Question: My wife and I have completed our estate plans and we will leave everything equally to our two children. One child is independent and rarely needs our financial help, the other girl often needs help. We have helped save her home from foreclosure on several occasions and have provided her with other financial support as well. Since our goal is to leave our estate to them equally, what is the best way to ensure that the money we now give to a girl goes into this “equal” distribution later? Do we need to put something to this effect in our will?

Reply: Your objective is to have your two daughters benefit equally in the distribution of your estate. You want to be sure that the advances you make to your daughter now will be used to reduce her share when the time comes to distribute your estate later. There are several ways to make this happen. To make it easier to answer your question, let’s say your “needy” daughter is Mary and your other daughter is Kate.

One way to make sure your daughters are treated equally is to include in your will or trust a statement that all funds you give to either child during their life will be considered as advances on their inheritance and will serve to reduce their share of your estate. This is called “membership”. My term includes the two girls, but since you are only helping Mary, you can make it specific to her.

The most important thing about using this kind of language in your estate plan is to make sure you keep good records of all the amounts you advance and communicate this information to your trustee in a clear and concise manner. Without clear records of the amounts advanced, your trustee will either have to guess the amount advanced, rely on Mary (or Kate) for the amounts advanced, or your trustee will have to search bank documents to attempt to establish the amount. As you can guess, none of these options are optimal.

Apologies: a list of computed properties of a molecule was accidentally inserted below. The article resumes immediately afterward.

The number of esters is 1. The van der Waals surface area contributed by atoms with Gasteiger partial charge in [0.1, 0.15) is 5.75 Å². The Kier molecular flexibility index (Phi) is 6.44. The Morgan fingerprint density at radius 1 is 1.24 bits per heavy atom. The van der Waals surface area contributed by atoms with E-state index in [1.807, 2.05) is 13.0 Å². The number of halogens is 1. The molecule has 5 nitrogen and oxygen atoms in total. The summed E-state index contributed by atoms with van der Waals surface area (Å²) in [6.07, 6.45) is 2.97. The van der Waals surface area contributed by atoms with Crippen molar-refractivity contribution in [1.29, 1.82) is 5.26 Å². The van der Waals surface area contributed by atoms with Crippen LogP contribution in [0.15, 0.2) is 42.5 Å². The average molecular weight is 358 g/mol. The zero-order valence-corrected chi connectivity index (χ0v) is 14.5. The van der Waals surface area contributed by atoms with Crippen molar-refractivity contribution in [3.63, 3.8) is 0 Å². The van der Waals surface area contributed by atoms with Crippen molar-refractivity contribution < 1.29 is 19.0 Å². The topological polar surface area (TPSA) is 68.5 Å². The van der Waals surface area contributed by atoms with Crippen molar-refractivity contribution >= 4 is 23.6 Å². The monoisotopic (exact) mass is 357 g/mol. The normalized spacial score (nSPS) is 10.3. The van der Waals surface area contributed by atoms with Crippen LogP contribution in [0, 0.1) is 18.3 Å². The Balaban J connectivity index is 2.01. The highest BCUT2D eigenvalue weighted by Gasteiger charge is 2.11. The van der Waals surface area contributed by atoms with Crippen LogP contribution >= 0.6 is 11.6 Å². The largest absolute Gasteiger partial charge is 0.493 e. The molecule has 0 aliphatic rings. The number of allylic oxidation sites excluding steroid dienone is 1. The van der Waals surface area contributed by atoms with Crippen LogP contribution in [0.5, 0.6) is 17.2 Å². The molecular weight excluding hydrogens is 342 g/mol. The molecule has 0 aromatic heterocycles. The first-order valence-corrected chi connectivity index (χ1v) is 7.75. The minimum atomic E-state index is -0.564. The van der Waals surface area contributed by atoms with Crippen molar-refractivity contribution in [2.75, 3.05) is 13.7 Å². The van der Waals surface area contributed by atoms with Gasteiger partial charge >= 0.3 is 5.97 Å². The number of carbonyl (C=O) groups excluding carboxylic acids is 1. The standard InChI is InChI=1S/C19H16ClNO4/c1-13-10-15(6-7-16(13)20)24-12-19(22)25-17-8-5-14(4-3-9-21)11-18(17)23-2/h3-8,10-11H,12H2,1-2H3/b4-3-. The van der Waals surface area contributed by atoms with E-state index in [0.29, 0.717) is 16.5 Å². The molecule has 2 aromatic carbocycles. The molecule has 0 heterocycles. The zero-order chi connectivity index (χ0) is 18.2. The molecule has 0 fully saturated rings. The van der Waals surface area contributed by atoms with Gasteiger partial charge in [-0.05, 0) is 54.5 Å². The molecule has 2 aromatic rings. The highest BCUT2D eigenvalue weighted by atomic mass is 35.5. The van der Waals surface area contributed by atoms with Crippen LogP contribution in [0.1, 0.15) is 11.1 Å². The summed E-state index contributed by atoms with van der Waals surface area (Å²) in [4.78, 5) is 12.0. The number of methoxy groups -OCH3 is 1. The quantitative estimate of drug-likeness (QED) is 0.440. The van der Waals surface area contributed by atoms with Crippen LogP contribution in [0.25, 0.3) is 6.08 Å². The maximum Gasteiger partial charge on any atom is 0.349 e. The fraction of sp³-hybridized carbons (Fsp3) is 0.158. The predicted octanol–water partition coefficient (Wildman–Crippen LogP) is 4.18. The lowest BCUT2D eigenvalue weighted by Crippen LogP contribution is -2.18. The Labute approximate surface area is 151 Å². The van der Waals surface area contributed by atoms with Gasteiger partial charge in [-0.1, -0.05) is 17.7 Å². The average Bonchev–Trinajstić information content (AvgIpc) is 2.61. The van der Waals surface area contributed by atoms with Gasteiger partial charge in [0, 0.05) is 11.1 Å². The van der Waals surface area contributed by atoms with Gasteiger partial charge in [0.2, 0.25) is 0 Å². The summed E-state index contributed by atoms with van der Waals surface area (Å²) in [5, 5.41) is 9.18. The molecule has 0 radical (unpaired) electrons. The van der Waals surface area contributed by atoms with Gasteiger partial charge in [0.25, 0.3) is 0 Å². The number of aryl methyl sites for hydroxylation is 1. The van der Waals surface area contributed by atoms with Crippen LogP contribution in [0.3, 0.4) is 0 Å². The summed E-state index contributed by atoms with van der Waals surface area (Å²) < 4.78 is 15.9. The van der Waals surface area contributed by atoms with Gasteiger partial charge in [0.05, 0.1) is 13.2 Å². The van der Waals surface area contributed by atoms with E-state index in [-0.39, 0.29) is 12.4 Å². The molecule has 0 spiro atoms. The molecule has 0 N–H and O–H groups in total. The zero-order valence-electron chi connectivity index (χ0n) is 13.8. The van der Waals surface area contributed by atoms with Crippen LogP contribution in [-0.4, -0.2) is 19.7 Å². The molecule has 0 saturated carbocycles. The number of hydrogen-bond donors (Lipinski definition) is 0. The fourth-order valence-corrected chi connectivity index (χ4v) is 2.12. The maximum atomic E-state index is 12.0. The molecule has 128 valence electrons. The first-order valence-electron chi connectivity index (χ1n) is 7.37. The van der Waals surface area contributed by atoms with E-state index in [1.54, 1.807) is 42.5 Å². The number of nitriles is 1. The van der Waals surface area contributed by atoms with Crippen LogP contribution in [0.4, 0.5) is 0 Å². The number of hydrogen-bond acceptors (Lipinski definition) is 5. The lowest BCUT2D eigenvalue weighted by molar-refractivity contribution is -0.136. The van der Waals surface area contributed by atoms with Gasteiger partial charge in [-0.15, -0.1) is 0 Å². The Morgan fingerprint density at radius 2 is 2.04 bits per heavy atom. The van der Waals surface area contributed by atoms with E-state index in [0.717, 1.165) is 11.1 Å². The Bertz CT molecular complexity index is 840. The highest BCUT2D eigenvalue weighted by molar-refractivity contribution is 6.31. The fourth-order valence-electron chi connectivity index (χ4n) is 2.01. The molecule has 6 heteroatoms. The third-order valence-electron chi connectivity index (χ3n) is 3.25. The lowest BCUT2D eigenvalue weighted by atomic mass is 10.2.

The memory of Marie’s advances may disagree with that of Kate and cause conflict between your children. Finding bank documents can be time consuming and in some cases difficult. As a trustee, I am currently requesting bank statements from a deceased client and the bank is opposing my request stating that I have no right to the information! I believe I will win, but it will involve the assistance of a lawyer.

Likewise, if you make loans to children during your lifetime and intend that any outstanding balance be used to reduce their share of your estate, you should inform your trustee of the amounts loaned, the amount repaid and the interest accrued. . In a loan situation, I always recommend building a promissory note and keeping a clear record of the repayment.

Clear records of funds advanced or loaned will make your trustee’s job easier and help avoid conflicts between children in settling an estate.

Readers: In last week’s column on trust contests, I wrote that a bank trustee filed for a contest in a case he is the interim trustee. The bank’s action in this case was a request for a court hearing, not a competition. A trustee cannot file a dispute in a case in which he is a trustee, but he can ask the court for help in determining the validity of certain questions.

Liza Horvath has over 30 years of estate planning and trust experience and is a Chartered Professional Trustee. Liza is currently President of Monterey Trust Management. This is not legal, tax or investment advice. If you have a question, call (831) 646-5262 or email [email protected]